“The purpose of this assignment is to get you reading primary scientific papers about a subject in cell, molecular biology or microbiology (topic must be approved by me). A primary journal article means that this was the first place where this study was published; these articles will contain data figures, materials and methods, and will be published in journals like Journal of Bacteriology, Journal of Virology, Molecular Microbiology, Journal of the American Medical Association, Science, Nature, Lancet, etc. Secondary articles are published in journals like Discover, RN, Current Trends in Microbiology, etc. These journals contain review articles. Review articles can also be published in major journals such as those listed above (JAMA, Lancet, J. Bacteriol, etc). You must look for the materials and methods section; if it is present, then this will be a primary source. You may use some of these secondary sources, but you must have at least three primary articles (where data is shown for the first time) and three secondary sources.
· You should search Medline, Web of Science or other databases for journal articles using several keywords about your topic. Then scan through the abstracts to see if the study covers information that is pertinent to your topic. You must obtain the entire paper as your source, and you might have to use interlibrary loan to get papers you’re interested in. The point of the exercise is to make you read the articles not just the abstracts.
· You should think of this exercise as writing a review paper on whatever your topic happens to be and your audience members are your fellow classmates. Start with an outline of the points you want to make. You should have an introduction. Then the body of your paper will contain paragraphs summarizing the relevant points that each study made. Then have a summary paragraph. Place the references on a separate sheet of paper from the body. An example of a citation format is shown below.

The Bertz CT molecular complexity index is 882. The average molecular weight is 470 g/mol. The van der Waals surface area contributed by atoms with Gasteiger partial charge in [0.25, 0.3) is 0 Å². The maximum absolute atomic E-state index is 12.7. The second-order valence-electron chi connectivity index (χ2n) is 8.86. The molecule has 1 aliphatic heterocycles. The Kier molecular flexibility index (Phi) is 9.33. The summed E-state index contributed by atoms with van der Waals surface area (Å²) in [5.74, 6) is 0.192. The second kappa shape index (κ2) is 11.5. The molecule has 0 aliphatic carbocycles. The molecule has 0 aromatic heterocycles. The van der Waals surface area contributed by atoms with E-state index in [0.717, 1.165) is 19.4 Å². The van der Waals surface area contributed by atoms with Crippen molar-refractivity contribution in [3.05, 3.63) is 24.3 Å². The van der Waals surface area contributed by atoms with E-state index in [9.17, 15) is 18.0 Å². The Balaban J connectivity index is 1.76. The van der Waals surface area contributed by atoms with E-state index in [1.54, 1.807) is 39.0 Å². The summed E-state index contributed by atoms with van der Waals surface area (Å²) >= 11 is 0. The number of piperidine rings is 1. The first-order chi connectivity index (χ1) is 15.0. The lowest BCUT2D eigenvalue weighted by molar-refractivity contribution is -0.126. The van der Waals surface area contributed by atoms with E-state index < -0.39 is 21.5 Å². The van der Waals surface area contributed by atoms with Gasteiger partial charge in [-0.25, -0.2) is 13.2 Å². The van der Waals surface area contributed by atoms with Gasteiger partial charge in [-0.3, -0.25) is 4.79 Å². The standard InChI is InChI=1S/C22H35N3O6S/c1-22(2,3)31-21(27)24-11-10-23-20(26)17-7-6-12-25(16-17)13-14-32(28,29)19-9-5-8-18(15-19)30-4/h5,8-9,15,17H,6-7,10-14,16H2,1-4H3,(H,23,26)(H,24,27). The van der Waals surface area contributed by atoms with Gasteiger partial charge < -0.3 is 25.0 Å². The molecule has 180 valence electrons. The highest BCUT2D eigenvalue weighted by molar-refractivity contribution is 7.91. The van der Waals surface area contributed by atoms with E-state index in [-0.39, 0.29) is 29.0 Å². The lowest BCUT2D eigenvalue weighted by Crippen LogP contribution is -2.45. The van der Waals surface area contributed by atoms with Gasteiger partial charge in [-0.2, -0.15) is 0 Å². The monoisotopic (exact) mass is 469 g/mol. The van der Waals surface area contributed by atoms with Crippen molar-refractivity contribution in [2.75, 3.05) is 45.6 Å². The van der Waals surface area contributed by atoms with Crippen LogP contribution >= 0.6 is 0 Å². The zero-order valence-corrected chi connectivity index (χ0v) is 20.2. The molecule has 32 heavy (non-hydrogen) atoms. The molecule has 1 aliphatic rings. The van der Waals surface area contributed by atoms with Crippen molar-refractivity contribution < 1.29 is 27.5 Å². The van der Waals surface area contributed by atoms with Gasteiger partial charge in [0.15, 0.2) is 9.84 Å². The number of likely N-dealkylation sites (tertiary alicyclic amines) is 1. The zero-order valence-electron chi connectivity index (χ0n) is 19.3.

· Be sure to properly cite the sources of the information you summarize. Also, be very careful to avoid using sentences or parts of sentences word for word from papers. This is plagiarism. If you cannot easily reword technical jargon, you may sparingly use quotation marks, but this should be kept to a minimum. Changing a word here or there in a sentence is not sufficient to avoid plagiarism.
· Don’t be afraid to ask questions while working on your project. Do not wait until the night before it is due.
Assignment: Write a 8-10 page (double-spaced, typed, one-inch margins) research paper on your chosen topic. You must have a minimum of 8 pages of prose, not including references. Each research paper must cite a minimum of six references. Three of these must be papers from the primary scientific literature (i.e. not review articles but where data are published for the first time). Three secondary sources (review articles, books are also required). Websites can be used and cited, but they are not considered part of the 6 references.”
Citations: You may either choose to use a numbered system (1) or the author/date method (Schluchter and Bryant, 1992). Two examples of how references should be cited at the end of your paper are shown below. The titles should be included for each citation. You should pick a citation style that includes the title and use it for all of the references you list in your bibliography. You should also list any website you used in the preparation of this paper, but these are not considered part of your 6 required references (3 primary, 3 secondary).
Schluchter, WM, and Bryant DA (1992) Molecular characterization of ferredoxin-NADP+ oxidoreductase in cyanobacteria. Cloning and sequence of the petH gene of Synechococcus sp. PCC 7002 and studies on the gene product. Biochemistry 31: 3092-3102.
Kruip J, Bald D, Hankamer B, Nield J, Boonstra AF, Barber J, Boekema EJ, and Rogner M (1995) Localization of subunits in PS I, PS II and in a PS II/Light-harvesting-supercomplex. In: Mathis P (ed). Photosynthesis: from Light to B